However, lawyers feel there is still some ambiguity in the Act, which needs to be addressed immediately.

What Shamnad Basheer, professor of intellectual property law at the National University of Juridical Sciences (NUJS), Kolkata, have to say is, “Although the increase in penalties for dealing in spurious drugs may be welcome, the fact that the definition of ‘spurious’ remains substantially the same is a grave cause for concern. This definition could be interpreted to even catch within its fold legitimately-authorised generics of good quality and this is problematic.”

Loopholes in the law have been noticed both by intellectual property lawyers and companies alike which was evident in the recent Bayer-Cipla case.

Bayer, in the recent drug patent linkage case, suggested that Cipla’s generic version of Nexavar would qualify as ‘spurious’.

“Given that the government is fighting international efforts such as IMPACT which attempt to define counterfeiting broadly to even catch legitimate generics, the government must, as a first step, clean up its own backyard by redefining ‘spurious’. It must ensure that the term ‘spurious’ as used within the context of drug regulation be simply restricted to substandard drugs.

IP issues should not form part of this definition. And in any case, barring straightforward violations of identical trademarks, the DCGI often does not have the institutional competence to decide complex trademark disputes.

Another point in the law that is of concern is the non-binding power that it gives authorities. The other comments are, “The purpose of the amendment is to curb the spread of adulterated drugs and that is a welcome move.

But the powers given to authorities like the state Food and Drug Administration are non-binding on them and there are concerns that these may be misused.” Not all adulterated drugs, he said, originate from the manufacturer. Some come in at various points in the supply chain and the concerns are that genuine companies may also be pulled up for such occurrences.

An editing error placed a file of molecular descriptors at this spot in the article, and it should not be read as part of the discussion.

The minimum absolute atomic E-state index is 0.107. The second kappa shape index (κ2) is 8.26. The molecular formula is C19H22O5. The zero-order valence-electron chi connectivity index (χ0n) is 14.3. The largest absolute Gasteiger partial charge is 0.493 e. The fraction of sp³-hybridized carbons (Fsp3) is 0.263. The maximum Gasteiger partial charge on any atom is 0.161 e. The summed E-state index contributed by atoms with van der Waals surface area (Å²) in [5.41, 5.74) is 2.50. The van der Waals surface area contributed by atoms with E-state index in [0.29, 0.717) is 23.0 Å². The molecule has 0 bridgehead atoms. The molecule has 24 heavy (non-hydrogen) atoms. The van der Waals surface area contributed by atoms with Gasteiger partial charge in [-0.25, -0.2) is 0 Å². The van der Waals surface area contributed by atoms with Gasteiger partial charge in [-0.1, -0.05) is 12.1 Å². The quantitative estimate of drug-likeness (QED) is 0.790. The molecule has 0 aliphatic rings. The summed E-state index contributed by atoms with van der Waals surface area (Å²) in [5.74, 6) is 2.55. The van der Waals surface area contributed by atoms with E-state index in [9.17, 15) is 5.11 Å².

“With the lack of clarity on the definition of adulterated and spurious, large companies are more likely to use this as a way to block generic companies from challenging their patents and manufacturing generics. This could harm the generic industry as a whole and if it is not sorted out soon, we will see more lawsuits against Indian companies on such grounds,” said the CEO of a generic company who did not want to be named.

 For the “SORANIB” , The Hon’ble High Court of Delhi finally held that there is no Drug- Patent Linkage mechanism in India as both the Acts have different objectives and the authority to determine patent standards, is within the exclusive domain of the Controller of Patents. Moreover, the patent linkage will have undesirable effect on the India’s Policy of Public Health. It further held that the market approval of a drug does not amount to infringement of patent. Therefore, the patent infringement cannot be presumed, it has to be established in a court of law. Such adjudication is beyond the jurisdiction of Drug Authorities.

On the issue of “SORANIB” being a spurious drug, the court held that CIPLA’s “SORANIB” cannot come under the category of spurious goods as there is no element of passing off like deception or imitation present in CIPLA’s drug”.


Keywords: The Drugs and Cosmetics Act, The Indian Patent Act, Spurious drug, Cipla, Bayer.